'Learning we can see'

John Hattie and his colleagues at Auckland University, systematically assesed and synthesised over 800 previous research studies (Meta-analysis) to determine what influences and improves student learning and achievement. They found that the key to making a difference was making teaching and learning visible. Since 1999, John Hattie has continued to collect and aggregate meta-analyses to the Visible Learning database. His latest dataset synthesizes 1,500 meta-analyses of 90,000 studies involving more than 300 million students. This is the world’s largest evidence base into what works best in schools to improve learning.

Some of the 1999 key findings were discussed in the widely read 2007 article, The Power of Feedback by John Hattie and Helen Timperley (see below), leading to the development of Cycle of Teacher Inquiry and Knowledge Building (Victorian Institute of Teaching) and AITSL's background paper to inform the development of a national professional development framework for teachers and school leaders. The quote below is from this background paper and refers to professional learning for teachers (andragogy) however, the fundamental theory of learning applies to teaching children (pedagogy).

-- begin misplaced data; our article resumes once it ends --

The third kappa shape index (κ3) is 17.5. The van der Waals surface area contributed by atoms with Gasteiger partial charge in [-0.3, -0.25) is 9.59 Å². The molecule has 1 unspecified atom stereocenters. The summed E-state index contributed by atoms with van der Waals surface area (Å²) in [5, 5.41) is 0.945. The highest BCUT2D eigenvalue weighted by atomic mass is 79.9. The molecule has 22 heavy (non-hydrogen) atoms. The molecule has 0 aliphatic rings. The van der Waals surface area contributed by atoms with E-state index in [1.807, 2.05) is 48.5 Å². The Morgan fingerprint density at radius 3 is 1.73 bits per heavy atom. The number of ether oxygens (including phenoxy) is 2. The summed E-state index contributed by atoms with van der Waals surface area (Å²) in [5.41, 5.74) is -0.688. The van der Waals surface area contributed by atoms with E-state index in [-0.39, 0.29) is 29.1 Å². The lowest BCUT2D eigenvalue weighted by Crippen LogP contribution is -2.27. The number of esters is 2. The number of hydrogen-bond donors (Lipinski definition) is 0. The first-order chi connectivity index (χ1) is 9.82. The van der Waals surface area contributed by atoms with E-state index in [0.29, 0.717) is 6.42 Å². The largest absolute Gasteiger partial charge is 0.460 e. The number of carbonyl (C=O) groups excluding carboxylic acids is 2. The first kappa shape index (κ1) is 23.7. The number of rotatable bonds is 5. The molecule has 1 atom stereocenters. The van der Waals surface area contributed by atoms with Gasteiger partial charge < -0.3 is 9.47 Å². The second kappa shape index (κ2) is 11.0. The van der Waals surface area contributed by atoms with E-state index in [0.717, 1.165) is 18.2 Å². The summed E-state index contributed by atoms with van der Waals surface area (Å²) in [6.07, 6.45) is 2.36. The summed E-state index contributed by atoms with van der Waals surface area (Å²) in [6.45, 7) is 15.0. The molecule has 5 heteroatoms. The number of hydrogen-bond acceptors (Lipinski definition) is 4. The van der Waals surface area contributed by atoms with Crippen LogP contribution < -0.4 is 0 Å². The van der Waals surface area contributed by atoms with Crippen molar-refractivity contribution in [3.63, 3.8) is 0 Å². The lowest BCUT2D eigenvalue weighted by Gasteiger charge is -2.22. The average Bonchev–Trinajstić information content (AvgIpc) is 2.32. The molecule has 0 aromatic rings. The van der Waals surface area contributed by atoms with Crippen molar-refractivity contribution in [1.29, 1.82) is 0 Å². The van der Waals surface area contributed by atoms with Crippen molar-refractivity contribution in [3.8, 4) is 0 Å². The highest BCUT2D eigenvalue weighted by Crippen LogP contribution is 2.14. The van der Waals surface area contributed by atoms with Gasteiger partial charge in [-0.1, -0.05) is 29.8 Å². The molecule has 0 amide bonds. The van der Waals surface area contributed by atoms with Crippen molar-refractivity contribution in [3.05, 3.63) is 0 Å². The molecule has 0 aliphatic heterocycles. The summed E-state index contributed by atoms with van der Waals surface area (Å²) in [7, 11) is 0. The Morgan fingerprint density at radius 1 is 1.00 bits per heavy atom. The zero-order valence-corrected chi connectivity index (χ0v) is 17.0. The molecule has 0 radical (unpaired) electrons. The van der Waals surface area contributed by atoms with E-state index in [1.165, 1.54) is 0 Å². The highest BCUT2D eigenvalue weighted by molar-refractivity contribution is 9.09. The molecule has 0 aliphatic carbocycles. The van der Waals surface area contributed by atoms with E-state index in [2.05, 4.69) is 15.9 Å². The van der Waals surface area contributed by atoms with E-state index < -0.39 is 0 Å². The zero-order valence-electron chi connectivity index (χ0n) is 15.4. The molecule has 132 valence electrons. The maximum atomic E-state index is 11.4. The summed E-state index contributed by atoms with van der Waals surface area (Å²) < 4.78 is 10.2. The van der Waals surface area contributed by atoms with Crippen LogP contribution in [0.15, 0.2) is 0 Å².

The National Research Council’s third finding concerned the importance of developing metacognition and self-regulated learning because in this way the participating professionals take control of their own learning and develop a strong sense of agency. Individual and collective motivation to engage is enhanced. Such processes are fundamental to the development of adaptive expertise, with professional learning becoming driven from a desire to learn and improve outcomes for students rather than passively listening to someone else’s desire to tell them what to do. (Timperley, 2011, p.8)

The work of Professors Hattie and Timperley has influenced the work of educators globally, including the research and development of ThinkPlus.

Please explore our collection of resources and research into the field of Visible Learning.


John Hattie - What matters in 2020



Hattie 2017 Update


Further Information

2017 Influences on Learning and ThinkPlus

Top 20 Influences on Learning

Contributing to the ThinkPlus library 

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